I wrote a guide to using github in a workflow as part of a course last semester. Here’s a quick dump of it:
A Github Overview
This document covers my understanding of best practices using Github and git as version control and issue tracking tools. We may not need to implement all of this stuff, but the majority of it will be helpful to use consistently.
First Steps: Setting up a development environment for a new project
To follow the workflow I describe here, a couple of prerequisites have to be satisfied.
First, clone the central repository
This assumes basic git knowledge, so I won't cover the details. If you don't want to put in your Github user/pass every time you push or pull, you should set up an ssh key locally and with Github.
Then, fork the central repository
Because our work will eventually be merged into a central code repository, that represents the latest official version of whatever the project is, we need a way to store our own work on github – without affecting the central repository. The easiest way to do this is to fork a repo:
- Navigate to the main repository on Github and click "Fork", then your account name.
Finally, set up your local git remotes for this project.
Git remotes are references to non-local copies of a git repository. For a useful workflow, at least two are required:
origin – Points to your fork of a project's repository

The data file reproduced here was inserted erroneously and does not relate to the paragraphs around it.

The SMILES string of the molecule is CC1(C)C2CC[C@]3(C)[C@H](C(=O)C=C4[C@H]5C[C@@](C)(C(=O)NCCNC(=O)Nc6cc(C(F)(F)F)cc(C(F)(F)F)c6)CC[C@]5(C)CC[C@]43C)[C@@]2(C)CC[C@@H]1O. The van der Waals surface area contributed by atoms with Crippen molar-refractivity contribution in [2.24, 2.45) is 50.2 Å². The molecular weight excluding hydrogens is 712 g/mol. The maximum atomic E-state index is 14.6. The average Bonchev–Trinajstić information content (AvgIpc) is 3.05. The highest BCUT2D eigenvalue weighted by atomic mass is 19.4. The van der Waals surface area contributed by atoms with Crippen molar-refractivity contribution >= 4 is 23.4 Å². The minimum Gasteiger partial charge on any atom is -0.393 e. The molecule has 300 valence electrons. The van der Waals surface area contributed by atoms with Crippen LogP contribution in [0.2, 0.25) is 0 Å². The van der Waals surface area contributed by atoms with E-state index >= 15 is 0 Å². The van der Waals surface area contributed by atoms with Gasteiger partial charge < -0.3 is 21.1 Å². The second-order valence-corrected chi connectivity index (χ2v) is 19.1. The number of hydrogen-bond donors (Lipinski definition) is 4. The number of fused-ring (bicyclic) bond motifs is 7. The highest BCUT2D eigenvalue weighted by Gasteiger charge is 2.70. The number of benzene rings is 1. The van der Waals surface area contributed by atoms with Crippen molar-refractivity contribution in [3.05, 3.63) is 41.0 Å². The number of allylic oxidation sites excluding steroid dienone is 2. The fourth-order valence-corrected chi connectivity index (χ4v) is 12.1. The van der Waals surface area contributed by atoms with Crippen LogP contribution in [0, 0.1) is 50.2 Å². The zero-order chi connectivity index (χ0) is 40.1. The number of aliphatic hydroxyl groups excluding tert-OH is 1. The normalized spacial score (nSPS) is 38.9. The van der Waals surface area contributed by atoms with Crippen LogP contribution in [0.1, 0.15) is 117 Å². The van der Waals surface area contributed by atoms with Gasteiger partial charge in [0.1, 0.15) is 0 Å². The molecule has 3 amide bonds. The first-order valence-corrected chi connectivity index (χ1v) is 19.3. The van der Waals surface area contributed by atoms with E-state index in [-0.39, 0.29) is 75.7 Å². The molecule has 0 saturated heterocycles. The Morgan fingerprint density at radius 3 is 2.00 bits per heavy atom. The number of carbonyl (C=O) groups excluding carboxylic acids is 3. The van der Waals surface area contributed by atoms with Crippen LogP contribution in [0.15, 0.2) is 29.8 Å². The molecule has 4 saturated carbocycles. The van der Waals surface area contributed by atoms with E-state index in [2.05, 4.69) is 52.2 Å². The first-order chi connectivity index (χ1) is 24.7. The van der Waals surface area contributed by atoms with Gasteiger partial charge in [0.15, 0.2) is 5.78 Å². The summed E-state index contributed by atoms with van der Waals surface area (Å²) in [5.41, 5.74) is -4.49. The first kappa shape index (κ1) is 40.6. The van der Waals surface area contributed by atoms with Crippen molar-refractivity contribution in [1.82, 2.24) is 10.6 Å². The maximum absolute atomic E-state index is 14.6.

upstream – Points to the main repository for a project
- We must change rename the remote named
git remote rename origin upstream. By default, git will set the
origin remote to point to the repository you cloned from. In this case, assuming you've followed these instructions, that will be the main repository rather than your fork.
- Add your fork of the repo as the
origin remote with
git remote add origin GIT_URL
Working with issues
An issue or bug describes a specific problem that needs to be solved on a project. Some examples are, fix a crash, update documentation or implement feature A. On occasion, issues will be so big that they could be better described as a series, or collection, of smaller issues. An issue of this type is called a meta issue, and are best avoided unless completely necessary.
Issues serve a number of non-trivial purposes:
- They scope a piece of work, allowing someone to take responsiblity for it.
- They provide a place for discussion of the work, and a record of those conversations
- If well scoped, they provide a high-level view of what needs to be accomplished to hit release goals.
Github provides a way to mark issues with labels, providing an extra layer of metadata. These are useful in cases that are common on multi-developer projects:
- Prioritization of issues, marking them as critical, bug, crash or feature (among others)
- Identifiaction of blockers, by marking connected issues as blocked or blocking
- Calls to action, such as needs review or needs revision
Creating labels is fairly easy:
A blocker, with respect to issues, is an issue whose completion is required before another issue can be completed. With good planning blockers can mostly be avoided, but this isn't always true.